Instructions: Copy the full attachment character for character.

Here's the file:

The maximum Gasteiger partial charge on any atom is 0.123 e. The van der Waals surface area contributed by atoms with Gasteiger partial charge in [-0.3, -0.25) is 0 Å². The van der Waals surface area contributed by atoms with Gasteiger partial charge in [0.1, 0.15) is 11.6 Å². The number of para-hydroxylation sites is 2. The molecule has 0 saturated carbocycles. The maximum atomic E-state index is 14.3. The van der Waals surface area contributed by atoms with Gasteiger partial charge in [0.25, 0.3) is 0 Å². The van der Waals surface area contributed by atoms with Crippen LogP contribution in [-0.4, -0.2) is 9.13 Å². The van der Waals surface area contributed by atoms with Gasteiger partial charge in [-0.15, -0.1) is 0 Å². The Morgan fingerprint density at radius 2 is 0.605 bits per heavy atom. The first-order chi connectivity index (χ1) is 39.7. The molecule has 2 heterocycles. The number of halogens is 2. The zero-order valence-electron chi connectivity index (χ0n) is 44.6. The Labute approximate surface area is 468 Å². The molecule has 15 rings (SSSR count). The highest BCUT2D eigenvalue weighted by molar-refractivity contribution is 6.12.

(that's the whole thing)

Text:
The maximum Gasteiger partial charge on any atom is 0.123 e. The van der Waals surface area contributed by atoms with Gasteiger partial charge in [-0.3, -0.25) is 0 Å². The van der Waals surface area contributed by atoms with Gasteiger partial charge in [0.1, 0.15) is 11.6 Å². The number of para-hydroxylation sites is 2. The molecule has 0 saturated carbocycles. The maximum atomic E-state index is 14.3. The van der Waals surface area contributed by atoms with Gasteiger partial charge in [0.25, 0.3) is 0 Å². The van der Waals surface area contributed by atoms with Crippen LogP contribution in [-0.4, -0.2) is 9.13 Å². The van der Waals surface area contributed by atoms with Gasteiger partial charge in [-0.15, -0.1) is 0 Å². The Morgan fingerprint density at radius 2 is 0.605 bits per heavy atom. The first-order chi connectivity index (χ1) is 39.7. The molecule has 2 heterocycles. The number of halogens is 2. The zero-order valence-electron chi connectivity index (χ0n) is 44.6. The Labute approximate surface area is 468 Å². The molecule has 15 rings (SSSR count). The highest BCUT2D eigenvalue weighted by molar-refractivity contribution is 6.12.